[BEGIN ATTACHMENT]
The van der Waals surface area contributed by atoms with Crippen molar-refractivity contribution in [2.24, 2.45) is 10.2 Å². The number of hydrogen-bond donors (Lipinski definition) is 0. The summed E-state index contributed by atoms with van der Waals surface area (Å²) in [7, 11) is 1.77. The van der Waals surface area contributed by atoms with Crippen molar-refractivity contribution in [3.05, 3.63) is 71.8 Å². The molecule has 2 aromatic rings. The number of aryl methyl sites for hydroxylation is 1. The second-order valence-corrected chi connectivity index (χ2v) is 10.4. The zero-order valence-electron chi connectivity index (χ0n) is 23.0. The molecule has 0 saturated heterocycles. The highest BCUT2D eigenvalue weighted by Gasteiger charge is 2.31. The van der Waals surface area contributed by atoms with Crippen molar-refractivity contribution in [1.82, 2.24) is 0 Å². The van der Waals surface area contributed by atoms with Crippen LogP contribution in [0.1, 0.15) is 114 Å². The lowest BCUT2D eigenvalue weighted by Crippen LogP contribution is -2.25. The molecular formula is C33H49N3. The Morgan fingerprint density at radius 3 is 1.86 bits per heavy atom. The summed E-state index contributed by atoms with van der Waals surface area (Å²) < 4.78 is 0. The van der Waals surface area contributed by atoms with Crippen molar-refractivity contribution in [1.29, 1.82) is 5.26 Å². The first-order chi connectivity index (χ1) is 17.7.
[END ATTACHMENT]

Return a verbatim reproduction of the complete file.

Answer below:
The van der Waals surface area contributed by atoms with Crippen molar-refractivity contribution in [2.24, 2.45) is 10.2 Å². The number of hydrogen-bond donors (Lipinski definition) is 0. The summed E-state index contributed by atoms with van der Waals surface area (Å²) in [7, 11) is 1.77. The van der Waals surface area contributed by atoms with Crippen molar-refractivity contribution in [3.05, 3.63) is 71.8 Å². The molecule has 2 aromatic rings. The number of aryl methyl sites for hydroxylation is 1. The second-order valence-corrected chi connectivity index (χ2v) is 10.4. The zero-order valence-electron chi connectivity index (χ0n) is 23.0. The molecule has 0 saturated heterocycles. The highest BCUT2D eigenvalue weighted by Gasteiger charge is 2.31. The van der Waals surface area contributed by atoms with Crippen molar-refractivity contribution in [1.82, 2.24) is 0 Å². The van der Waals surface area contributed by atoms with Crippen LogP contribution in [0.1, 0.15) is 114 Å². The lowest BCUT2D eigenvalue weighted by Crippen LogP contribution is -2.25. The molecular formula is C33H49N3. The Morgan fingerprint density at radius 3 is 1.86 bits per heavy atom. The summed E-state index contributed by atoms with van der Waals surface area (Å²) < 4.78 is 0. The van der Waals surface area contributed by atoms with Crippen molar-refractivity contribution in [1.29, 1.82) is 5.26 Å². The first-order chi connectivity index (χ1) is 17.7.